The concept of life control
and ways to support it
Life control is one of the main concepts in social pedagogy and to
find ways supporting life control is one of the goals of this branch
of science (Hämäläinen 1999; Hämäläinen & Kurki 1997, 126).
Social pedagogy is a framework of my research that I have been
doing in a suburb called Lippuniemi, in the city of Iisalmi. The
target of the research is a suburb project in this area, started in
1996. In that project the main goal is to activate inhabitants of the
area and to develop different means of social action, which prevent
social problems — especially it is important to support parents in
bringing up their children and prevent social marginalization of
young people. In my research I observe how the principles of social
pedagogy—especially supporting life control— are realized in the
activities of the project.
Life control is a concept that is used in many branches of science,
not only in social pedagogy. In Finland it has been used in scien-
tific discussion since 1980’s and popularity of this concept has been
growing. Different views concerning the concept of life control
bring new aspects to its contents. Next I will draw a comparison
between different kind of definitions of life control. After that I will
focus on German Lothar Böhnisch’s (1985, 1992, 1997) way to study
the dimensions of the concept of life control. He combines different
periods of life with the concept of life control (lebensbewältigung)
and his framework is social pedagogic. I am also interested in his
views concerning the support of life control.
Life control as a concept
Many research-workers have paid attention to the vagueness of this
concept. It is used in different meanings in different branches of
science (Riihinen 1996, 32; Järvikoski 1996, 35). With the concept of
life control one can replace previously used concepts, like cognitive
life control- and control concepts, feeling of coherence and satisfac-
tion with life or life control strategies. One can also give different
qualitative meanings to this concept, for example feeling or exper-
ience, mental ability, resource, process of activity or positive result
of activity (Lehto-Trapnowski 1997).
On the other hand life control can be thought to be an
‘umbrella’- or ‘higher’ concept under which there are many sub
concepts (Järvikoski 1996, 35–36; Vuorio 1996, 84). From my point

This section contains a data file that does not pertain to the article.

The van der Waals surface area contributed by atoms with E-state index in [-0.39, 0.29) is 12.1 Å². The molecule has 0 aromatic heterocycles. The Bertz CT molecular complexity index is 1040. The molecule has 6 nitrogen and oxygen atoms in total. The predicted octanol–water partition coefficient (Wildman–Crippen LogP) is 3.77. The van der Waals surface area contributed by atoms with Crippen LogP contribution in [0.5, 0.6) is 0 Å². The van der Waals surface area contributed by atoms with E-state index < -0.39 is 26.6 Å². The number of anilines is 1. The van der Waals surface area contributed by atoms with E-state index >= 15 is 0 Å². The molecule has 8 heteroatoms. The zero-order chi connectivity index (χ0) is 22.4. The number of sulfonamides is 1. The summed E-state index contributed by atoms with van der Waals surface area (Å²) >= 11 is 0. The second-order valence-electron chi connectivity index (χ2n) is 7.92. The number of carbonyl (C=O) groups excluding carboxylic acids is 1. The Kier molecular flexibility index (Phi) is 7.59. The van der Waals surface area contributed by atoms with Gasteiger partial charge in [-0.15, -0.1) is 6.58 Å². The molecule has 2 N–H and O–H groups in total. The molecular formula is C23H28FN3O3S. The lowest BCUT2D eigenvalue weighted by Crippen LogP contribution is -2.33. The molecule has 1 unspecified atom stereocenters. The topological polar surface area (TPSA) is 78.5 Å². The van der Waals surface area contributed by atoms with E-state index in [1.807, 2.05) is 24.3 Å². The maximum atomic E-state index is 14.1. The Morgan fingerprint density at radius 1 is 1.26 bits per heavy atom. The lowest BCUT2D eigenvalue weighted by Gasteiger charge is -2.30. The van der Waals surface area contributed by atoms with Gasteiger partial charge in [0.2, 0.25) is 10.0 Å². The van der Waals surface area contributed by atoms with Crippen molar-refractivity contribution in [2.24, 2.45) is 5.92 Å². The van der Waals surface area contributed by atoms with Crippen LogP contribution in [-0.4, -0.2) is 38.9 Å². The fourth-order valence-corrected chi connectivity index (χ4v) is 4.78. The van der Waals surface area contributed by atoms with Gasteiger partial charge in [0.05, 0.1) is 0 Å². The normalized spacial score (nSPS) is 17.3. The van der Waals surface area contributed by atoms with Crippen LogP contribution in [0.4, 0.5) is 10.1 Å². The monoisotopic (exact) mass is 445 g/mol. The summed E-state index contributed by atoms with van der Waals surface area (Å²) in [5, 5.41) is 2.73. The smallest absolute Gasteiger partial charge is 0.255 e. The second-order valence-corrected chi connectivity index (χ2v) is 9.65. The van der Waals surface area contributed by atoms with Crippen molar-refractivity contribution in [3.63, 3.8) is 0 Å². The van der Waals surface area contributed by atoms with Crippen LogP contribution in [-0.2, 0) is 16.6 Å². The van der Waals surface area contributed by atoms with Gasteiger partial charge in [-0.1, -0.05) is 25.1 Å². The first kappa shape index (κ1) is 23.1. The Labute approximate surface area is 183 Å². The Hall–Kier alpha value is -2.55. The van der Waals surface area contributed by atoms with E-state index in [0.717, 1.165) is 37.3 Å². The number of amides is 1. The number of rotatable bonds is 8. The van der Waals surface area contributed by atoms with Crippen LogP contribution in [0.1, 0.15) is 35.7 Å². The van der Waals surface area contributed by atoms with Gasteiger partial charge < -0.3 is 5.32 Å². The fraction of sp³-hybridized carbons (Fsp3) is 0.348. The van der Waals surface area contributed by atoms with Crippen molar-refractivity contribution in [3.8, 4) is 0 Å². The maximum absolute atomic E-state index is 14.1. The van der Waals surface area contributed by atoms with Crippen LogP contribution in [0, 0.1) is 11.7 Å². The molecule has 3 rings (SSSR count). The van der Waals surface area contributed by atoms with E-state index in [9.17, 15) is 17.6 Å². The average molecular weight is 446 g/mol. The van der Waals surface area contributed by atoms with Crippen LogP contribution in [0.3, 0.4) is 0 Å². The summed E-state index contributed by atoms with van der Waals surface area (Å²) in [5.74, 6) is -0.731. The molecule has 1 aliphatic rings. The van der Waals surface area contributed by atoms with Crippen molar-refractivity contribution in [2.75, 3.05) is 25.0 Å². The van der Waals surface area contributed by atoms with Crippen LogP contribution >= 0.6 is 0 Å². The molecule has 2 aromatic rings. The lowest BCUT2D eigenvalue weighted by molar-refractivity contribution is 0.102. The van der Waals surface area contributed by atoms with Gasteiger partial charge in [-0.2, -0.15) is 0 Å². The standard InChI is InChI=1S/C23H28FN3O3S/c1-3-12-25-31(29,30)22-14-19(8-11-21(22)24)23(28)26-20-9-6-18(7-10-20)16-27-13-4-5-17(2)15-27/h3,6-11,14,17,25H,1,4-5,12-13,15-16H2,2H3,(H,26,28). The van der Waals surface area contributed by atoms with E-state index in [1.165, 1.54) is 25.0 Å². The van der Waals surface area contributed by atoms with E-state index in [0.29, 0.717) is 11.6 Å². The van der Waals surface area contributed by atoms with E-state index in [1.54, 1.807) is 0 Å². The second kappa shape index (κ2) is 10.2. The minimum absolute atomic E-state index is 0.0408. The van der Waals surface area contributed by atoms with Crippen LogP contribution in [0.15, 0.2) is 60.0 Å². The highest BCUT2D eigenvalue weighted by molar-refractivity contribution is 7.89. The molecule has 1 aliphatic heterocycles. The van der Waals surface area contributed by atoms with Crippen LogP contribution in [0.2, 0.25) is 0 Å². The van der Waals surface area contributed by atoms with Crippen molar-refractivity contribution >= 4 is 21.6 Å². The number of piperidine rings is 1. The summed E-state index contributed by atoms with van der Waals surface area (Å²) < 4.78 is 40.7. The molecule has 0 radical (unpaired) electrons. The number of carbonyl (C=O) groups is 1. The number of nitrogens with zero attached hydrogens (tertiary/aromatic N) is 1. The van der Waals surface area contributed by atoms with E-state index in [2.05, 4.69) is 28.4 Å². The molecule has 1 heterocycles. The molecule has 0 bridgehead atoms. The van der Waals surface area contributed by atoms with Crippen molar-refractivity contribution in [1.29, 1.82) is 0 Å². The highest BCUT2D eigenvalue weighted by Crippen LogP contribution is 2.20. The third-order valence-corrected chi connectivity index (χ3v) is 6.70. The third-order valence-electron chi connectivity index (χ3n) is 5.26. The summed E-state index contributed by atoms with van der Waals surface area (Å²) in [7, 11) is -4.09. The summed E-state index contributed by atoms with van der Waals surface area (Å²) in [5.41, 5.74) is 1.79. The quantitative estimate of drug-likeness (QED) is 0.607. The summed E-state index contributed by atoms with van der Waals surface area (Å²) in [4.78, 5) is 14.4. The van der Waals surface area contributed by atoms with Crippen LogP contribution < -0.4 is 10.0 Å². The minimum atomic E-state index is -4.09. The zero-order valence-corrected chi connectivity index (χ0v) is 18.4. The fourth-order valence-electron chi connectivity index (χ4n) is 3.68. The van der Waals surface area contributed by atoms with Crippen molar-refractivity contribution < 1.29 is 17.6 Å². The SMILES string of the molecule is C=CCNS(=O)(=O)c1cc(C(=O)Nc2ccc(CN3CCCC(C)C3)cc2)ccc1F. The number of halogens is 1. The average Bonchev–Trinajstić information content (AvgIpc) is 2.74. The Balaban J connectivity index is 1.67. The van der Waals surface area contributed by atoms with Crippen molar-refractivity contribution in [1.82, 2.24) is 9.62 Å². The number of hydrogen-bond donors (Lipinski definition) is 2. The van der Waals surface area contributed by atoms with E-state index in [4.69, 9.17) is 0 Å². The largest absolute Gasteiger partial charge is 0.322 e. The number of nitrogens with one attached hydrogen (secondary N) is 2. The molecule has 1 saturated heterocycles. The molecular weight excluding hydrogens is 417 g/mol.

of view life control is an upper concept that is closely associated
with the well being of an individual. When an individual has a
control on his life it has a positive effect on his mental well being
(Teela Jyrkinen 1989, 288).
In order to clarify the concept of life control there must be an
interaction between theoretical discussion and empirical research,
because while doing empirical research a research worker has to
make more accurate what he or she means by the concepts that he
uses (Riihinen 1996, 32). The cumulation of life control research
requires that the different branches of science define the concept
so that different definitions can be linked together (Rusanen 1996,
Concept of life control and research of the way of life / J. P. Roos
In Finland one of the pioneers concerned with the concept of life
control has been J.P. Roos (1985, 1987, 1988). He studied the Finn-
ish way of life and he claims that most important aspect linked with
the way of life is life control. From his point of view life control
means a shelter against catastrophes from outside and on the other
hand it means a possibility to change ones life towards a right
direction. Roos says that life control has two aspects: external and
internal. (Roos 1985, 41; 1988, 132.)
External life control means that an individual has been able to
direct his life and has not been influenced by too many things that
are out of his/her control (except general social and natural factors).
Material and mental well being is a sign of external life control and
seek to possess wealth means seeking life control. (mt.)
Internal life control means an ability to adapt, whatever hap-